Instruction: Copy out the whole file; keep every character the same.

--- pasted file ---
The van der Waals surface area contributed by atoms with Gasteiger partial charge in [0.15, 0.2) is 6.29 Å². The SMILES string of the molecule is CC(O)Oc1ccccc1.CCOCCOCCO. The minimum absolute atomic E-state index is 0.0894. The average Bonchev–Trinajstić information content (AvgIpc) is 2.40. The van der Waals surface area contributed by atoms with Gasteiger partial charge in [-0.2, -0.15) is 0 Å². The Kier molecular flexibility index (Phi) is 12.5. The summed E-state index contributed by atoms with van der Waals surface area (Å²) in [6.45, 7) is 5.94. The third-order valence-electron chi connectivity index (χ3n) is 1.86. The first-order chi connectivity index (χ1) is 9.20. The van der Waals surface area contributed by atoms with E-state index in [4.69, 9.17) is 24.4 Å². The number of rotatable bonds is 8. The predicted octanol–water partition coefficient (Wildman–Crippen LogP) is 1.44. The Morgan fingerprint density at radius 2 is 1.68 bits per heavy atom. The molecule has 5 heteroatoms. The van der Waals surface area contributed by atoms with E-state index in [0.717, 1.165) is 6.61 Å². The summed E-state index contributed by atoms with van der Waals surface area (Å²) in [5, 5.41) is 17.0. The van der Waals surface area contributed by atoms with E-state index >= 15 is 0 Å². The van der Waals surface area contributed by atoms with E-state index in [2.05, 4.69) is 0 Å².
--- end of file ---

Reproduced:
The van der Waals surface area contributed by atoms with Gasteiger partial charge in [0.15, 0.2) is 6.29 Å². The SMILES string of the molecule is CC(O)Oc1ccccc1.CCOCCOCCO. The minimum absolute atomic E-state index is 0.0894. The average Bonchev–Trinajstić information content (AvgIpc) is 2.40. The van der Waals surface area contributed by atoms with Gasteiger partial charge in [-0.2, -0.15) is 0 Å². The Kier molecular flexibility index (Phi) is 12.5. The summed E-state index contributed by atoms with van der Waals surface area (Å²) in [6.45, 7) is 5.94. The third-order valence-electron chi connectivity index (χ3n) is 1.86. The first-order chi connectivity index (χ1) is 9.20. The van der Waals surface area contributed by atoms with E-state index in [4.69, 9.17) is 24.4 Å². The number of rotatable bonds is 8. The predicted octanol–water partition coefficient (Wildman–Crippen LogP) is 1.44. The Morgan fingerprint density at radius 2 is 1.68 bits per heavy atom. The molecule has 5 heteroatoms. The van der Waals surface area contributed by atoms with E-state index in [0.717, 1.165) is 6.61 Å². The summed E-state index contributed by atoms with van der Waals surface area (Å²) in [5, 5.41) is 17.0. The van der Waals surface area contributed by atoms with E-state index >= 15 is 0 Å². The van der Waals surface area contributed by atoms with E-state index in [2.05, 4.69) is 0 Å².